Real Salt Lake, Utah Royals starts bringing back furloughed staffers as preparation for NWSL tournament begins

The return of the National Women’s Soccer League also marked another return. But that one is more behind the scenes.

With the NWSL Challenge Cup starting in Utah at the end of this month, games will be played at Zions Bank Stadium and Rio Tinto Stadium. Not only that, but housing accommodations, meals and more will need to be provided to all nine teams that will participate in the monthlong tournament.

And because the Real Salt Lake organization, which includes the Utah Royals FC, is ostensibly playing host to the entire league, that also means a few dozen people are getting their jobs back.

Shortly after the league officially announced the Challenge Cup was on its way to Utah, Dell Loy Hansen said in a conference call and separately told The Salt Lake Tribune that his goal is to bring back 40 of the 90 employees who were furloughed or laid off by the organization in April.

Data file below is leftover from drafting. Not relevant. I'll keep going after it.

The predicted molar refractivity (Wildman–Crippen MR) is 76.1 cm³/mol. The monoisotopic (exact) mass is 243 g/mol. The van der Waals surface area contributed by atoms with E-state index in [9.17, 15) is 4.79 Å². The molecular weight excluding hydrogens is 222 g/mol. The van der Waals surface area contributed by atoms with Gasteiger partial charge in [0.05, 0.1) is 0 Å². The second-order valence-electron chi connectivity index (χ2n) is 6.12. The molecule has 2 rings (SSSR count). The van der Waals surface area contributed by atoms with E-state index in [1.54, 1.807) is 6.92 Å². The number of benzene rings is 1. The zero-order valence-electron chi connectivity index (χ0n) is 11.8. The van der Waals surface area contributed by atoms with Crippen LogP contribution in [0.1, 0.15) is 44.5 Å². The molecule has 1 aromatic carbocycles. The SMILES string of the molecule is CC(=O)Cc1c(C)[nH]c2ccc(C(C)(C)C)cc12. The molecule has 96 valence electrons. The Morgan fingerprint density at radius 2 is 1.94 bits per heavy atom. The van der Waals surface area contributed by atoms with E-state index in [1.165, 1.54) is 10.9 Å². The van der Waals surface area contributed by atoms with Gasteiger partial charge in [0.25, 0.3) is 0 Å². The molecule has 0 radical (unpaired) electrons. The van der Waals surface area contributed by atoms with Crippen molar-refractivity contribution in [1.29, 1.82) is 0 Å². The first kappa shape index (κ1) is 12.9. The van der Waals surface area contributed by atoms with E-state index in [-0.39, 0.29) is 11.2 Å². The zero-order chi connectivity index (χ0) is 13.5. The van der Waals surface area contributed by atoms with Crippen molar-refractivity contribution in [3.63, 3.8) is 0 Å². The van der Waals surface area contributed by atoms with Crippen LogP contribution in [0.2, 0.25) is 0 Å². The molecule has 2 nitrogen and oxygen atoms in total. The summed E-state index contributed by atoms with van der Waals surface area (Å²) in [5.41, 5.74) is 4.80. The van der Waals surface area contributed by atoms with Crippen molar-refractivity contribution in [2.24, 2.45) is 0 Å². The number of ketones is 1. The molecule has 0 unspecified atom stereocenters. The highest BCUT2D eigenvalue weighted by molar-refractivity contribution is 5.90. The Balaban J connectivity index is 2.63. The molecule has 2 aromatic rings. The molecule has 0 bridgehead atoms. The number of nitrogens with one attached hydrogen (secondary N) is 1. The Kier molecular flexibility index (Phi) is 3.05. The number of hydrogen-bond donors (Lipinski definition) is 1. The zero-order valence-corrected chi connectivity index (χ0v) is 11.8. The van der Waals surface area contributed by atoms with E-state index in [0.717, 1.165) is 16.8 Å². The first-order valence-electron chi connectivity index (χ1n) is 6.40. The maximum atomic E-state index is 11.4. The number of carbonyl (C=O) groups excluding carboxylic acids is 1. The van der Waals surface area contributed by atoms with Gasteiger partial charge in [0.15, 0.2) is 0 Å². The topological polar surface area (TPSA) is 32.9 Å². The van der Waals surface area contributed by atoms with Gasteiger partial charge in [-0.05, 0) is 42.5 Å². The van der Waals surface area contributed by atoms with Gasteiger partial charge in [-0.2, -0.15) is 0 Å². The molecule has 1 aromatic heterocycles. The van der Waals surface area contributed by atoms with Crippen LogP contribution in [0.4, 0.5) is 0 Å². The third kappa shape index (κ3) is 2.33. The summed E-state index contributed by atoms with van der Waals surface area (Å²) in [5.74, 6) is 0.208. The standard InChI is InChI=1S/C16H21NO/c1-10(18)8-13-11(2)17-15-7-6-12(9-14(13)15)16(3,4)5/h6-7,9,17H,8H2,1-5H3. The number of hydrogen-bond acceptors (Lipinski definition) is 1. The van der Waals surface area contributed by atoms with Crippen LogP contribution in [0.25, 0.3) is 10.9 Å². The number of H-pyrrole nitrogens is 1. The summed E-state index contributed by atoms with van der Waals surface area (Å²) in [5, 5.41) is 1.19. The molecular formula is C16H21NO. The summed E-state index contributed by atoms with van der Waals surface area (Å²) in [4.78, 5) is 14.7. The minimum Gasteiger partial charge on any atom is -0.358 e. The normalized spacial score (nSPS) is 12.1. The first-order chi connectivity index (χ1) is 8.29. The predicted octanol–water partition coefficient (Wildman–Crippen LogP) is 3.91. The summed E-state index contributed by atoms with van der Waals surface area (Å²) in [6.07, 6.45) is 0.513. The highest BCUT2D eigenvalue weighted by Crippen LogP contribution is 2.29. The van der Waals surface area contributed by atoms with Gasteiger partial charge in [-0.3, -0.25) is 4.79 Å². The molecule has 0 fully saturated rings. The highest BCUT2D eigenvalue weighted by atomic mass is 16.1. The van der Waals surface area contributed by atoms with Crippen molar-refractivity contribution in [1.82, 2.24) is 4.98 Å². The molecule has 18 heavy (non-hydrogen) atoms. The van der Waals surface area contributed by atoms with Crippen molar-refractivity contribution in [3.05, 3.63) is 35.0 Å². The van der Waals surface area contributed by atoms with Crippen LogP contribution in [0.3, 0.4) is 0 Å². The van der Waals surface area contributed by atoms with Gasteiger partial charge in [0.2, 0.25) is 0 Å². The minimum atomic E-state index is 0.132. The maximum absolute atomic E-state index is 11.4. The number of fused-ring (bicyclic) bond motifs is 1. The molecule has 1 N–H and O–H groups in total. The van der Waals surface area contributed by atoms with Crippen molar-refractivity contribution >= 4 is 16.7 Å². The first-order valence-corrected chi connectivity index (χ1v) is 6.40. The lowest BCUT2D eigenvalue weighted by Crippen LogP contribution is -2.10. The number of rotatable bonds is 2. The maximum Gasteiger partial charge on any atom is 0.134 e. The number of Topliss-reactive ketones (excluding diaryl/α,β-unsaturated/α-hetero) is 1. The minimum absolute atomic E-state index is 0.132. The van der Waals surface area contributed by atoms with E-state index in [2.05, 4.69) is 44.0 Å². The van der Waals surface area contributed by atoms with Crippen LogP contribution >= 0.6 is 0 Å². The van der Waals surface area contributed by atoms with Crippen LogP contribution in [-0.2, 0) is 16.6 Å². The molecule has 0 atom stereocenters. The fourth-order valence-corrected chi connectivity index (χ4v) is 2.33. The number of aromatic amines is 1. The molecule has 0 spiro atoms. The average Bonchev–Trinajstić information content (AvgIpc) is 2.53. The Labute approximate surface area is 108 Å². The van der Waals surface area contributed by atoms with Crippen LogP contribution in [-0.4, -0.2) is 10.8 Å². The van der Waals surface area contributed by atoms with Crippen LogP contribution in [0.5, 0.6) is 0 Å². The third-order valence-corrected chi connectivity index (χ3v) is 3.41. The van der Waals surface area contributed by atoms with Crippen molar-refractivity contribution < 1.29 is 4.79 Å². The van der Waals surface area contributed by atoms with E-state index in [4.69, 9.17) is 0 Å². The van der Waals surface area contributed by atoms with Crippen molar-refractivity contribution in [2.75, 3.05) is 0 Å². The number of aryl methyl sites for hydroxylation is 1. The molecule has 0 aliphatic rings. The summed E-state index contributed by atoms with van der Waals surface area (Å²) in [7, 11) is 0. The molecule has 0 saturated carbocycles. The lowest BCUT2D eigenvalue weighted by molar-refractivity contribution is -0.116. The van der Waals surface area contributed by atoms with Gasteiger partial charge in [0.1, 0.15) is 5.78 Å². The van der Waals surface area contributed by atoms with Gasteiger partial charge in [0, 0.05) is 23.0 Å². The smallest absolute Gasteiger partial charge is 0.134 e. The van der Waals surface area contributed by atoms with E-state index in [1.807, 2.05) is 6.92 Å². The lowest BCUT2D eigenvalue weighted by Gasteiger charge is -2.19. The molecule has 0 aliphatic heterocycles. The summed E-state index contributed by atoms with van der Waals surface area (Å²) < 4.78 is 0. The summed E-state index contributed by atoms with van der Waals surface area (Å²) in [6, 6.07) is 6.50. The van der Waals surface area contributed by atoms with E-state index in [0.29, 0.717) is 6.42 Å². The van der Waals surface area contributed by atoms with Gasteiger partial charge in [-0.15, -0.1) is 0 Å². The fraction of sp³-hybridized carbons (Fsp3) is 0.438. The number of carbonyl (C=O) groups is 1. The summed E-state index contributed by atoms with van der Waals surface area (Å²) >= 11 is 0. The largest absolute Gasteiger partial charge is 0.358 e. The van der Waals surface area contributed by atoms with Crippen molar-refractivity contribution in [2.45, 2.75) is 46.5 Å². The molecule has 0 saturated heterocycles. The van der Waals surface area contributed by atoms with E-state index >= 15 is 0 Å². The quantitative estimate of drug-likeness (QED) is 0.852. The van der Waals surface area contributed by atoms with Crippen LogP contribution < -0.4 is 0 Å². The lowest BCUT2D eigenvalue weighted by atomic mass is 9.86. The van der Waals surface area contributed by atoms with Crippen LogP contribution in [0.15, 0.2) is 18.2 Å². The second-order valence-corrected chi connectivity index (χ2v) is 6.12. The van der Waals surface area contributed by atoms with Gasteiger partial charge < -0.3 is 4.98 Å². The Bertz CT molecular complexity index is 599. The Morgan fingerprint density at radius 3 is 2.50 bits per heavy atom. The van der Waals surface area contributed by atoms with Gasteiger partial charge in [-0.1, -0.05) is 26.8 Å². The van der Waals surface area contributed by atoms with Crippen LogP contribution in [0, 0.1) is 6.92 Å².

Hansen said on the conference call that the salaries of employees who had to take a 20% pay cut will be made whole.

“I’m having a lot of fun reinstating full salaries thanks to this tournament,” Hansen said.

The layoffs and furloughs happened as a result of the MLS, NWSL and United Soccer League Championship seasons being postponed due to the COVID-19 pandemic. RSL was the first organization to announce it would cut staff in an attempt to mitigate financial losses.

Fans of the organization that’s been in Utah since 2004 were quick to voice their displeasure about the layoffs, particularly online in the form of a #DLHOut hashtag.

RSL defender Nedum Onuoha later spearheaded an effort to get financial relief to those in the organization who had lost their jobs. With the help of several players and staff members, he managed to get checks to all 90 former employees, many of whom expressed immense gratitude.

Hansen said during the conference call that he felt the furloughed employs would “do better if they took their unemployment and the government subsidies” than if the organization kept them on. He told The Tribune that with support from the federal government only lasting until the end of July for workers affected by the coronavirus pandemic, he always knew the organization “needed a path to be able to bring people back” by then.

“This is great,” Hansen told The Tribune. “We now get to bring back people. They get to go to work. We get to start to run the team the way we were used to. We can really be good for people, and that’s important.”